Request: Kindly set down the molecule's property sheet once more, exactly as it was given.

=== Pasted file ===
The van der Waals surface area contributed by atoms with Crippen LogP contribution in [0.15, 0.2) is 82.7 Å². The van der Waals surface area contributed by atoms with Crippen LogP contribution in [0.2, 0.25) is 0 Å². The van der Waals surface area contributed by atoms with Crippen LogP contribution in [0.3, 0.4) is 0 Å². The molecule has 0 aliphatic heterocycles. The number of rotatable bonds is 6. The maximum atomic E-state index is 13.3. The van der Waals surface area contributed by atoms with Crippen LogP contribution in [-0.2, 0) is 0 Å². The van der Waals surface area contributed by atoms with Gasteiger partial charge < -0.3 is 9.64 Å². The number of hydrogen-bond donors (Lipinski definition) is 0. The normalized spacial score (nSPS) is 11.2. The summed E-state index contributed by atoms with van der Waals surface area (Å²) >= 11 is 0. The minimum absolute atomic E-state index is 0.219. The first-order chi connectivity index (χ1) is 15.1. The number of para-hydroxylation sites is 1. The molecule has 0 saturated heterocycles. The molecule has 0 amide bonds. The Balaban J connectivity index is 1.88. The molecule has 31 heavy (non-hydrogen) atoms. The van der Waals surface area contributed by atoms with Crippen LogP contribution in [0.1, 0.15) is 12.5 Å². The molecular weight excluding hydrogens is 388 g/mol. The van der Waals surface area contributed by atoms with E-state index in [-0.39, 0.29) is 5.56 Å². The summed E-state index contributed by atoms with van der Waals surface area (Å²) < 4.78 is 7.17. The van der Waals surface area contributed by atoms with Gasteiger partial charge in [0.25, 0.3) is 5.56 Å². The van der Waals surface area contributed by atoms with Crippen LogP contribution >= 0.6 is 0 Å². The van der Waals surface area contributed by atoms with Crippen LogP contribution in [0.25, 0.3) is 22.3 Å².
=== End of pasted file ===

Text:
The van der Waals surface area contributed by atoms with Crippen LogP contribution in [0.15, 0.2) is 82.7 Å². The van der Waals surface area contributed by atoms with Crippen LogP contribution in [0.2, 0.25) is 0 Å². The van der Waals surface area contributed by atoms with Crippen LogP contribution in [0.3, 0.4) is 0 Å². The molecule has 0 aliphatic heterocycles. The number of rotatable bonds is 6. The maximum atomic E-state index is 13.3. The van der Waals surface area contributed by atoms with Crippen LogP contribution in [-0.2, 0) is 0 Å². The van der Waals surface area contributed by atoms with Gasteiger partial charge < -0.3 is 9.64 Å². The number of hydrogen-bond donors (Lipinski definition) is 0. The normalized spacial score (nSPS) is 11.2. The summed E-state index contributed by atoms with van der Waals surface area (Å²) >= 11 is 0. The minimum absolute atomic E-state index is 0.219. The first-order chi connectivity index (χ1) is 15.1. The number of para-hydroxylation sites is 1. The molecule has 0 saturated heterocycles. The molecule has 0 amide bonds. The Balaban J connectivity index is 1.88. The molecule has 31 heavy (non-hydrogen) atoms. The van der Waals surface area contributed by atoms with Crippen LogP contribution in [0.1, 0.15) is 12.5 Å². The molecular weight excluding hydrogens is 388 g/mol. The van der Waals surface area contributed by atoms with E-state index in [-0.39, 0.29) is 5.56 Å². The summed E-state index contributed by atoms with van der Waals surface area (Å²) < 4.78 is 7.17. The van der Waals surface area contributed by atoms with Gasteiger partial charge in [0.25, 0.3) is 5.56 Å². The van der Waals surface area contributed by atoms with Crippen LogP contribution >= 0.6 is 0 Å². The van der Waals surface area contributed by atoms with Crippen LogP contribution in [0.25, 0.3) is 22.3 Å².